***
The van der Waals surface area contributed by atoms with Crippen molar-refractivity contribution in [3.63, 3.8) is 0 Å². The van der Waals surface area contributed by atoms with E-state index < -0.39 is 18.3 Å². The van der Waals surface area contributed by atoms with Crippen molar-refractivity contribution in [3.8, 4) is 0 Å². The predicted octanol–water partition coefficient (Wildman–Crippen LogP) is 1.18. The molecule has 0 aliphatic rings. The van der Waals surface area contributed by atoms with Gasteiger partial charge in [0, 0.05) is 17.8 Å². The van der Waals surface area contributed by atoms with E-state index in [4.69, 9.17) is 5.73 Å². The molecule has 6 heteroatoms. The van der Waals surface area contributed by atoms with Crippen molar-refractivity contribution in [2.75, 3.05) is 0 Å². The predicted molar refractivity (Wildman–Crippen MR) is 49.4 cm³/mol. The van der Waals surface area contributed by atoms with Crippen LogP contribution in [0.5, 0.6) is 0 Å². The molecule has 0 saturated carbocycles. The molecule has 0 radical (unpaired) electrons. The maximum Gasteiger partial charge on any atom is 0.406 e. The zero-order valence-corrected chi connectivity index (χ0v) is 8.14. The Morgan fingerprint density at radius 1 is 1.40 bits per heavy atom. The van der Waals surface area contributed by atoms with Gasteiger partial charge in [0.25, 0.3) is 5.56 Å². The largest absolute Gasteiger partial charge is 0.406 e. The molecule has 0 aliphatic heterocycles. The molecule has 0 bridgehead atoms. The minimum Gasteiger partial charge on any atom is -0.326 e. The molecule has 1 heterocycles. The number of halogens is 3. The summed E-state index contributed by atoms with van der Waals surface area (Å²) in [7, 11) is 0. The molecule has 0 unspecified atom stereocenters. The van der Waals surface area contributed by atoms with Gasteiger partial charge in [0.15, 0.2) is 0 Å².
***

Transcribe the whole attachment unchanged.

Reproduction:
The van der Waals surface area contributed by atoms with Crippen molar-refractivity contribution in [3.63, 3.8) is 0 Å². The van der Waals surface area contributed by atoms with E-state index < -0.39 is 18.3 Å². The van der Waals surface area contributed by atoms with Crippen molar-refractivity contribution in [3.8, 4) is 0 Å². The predicted octanol–water partition coefficient (Wildman–Crippen LogP) is 1.18. The molecule has 0 aliphatic rings. The van der Waals surface area contributed by atoms with Gasteiger partial charge in [0, 0.05) is 17.8 Å². The van der Waals surface area contributed by atoms with E-state index in [4.69, 9.17) is 5.73 Å². The molecule has 6 heteroatoms. The van der Waals surface area contributed by atoms with Crippen molar-refractivity contribution in [2.75, 3.05) is 0 Å². The predicted molar refractivity (Wildman–Crippen MR) is 49.4 cm³/mol. The van der Waals surface area contributed by atoms with Crippen LogP contribution in [0.5, 0.6) is 0 Å². The molecule has 0 saturated carbocycles. The molecule has 0 radical (unpaired) electrons. The maximum Gasteiger partial charge on any atom is 0.406 e. The zero-order valence-corrected chi connectivity index (χ0v) is 8.14. The Morgan fingerprint density at radius 1 is 1.40 bits per heavy atom. The van der Waals surface area contributed by atoms with Gasteiger partial charge in [0.25, 0.3) is 5.56 Å². The largest absolute Gasteiger partial charge is 0.406 e. The molecule has 0 aliphatic heterocycles. The molecule has 0 bridgehead atoms. The minimum Gasteiger partial charge on any atom is -0.326 e. The molecule has 1 heterocycles. The number of halogens is 3. The summed E-state index contributed by atoms with van der Waals surface area (Å²) in [7, 11) is 0. The molecule has 0 unspecified atom stereocenters. The van der Waals surface area contributed by atoms with Gasteiger partial charge in [0.15, 0.2) is 0 Å².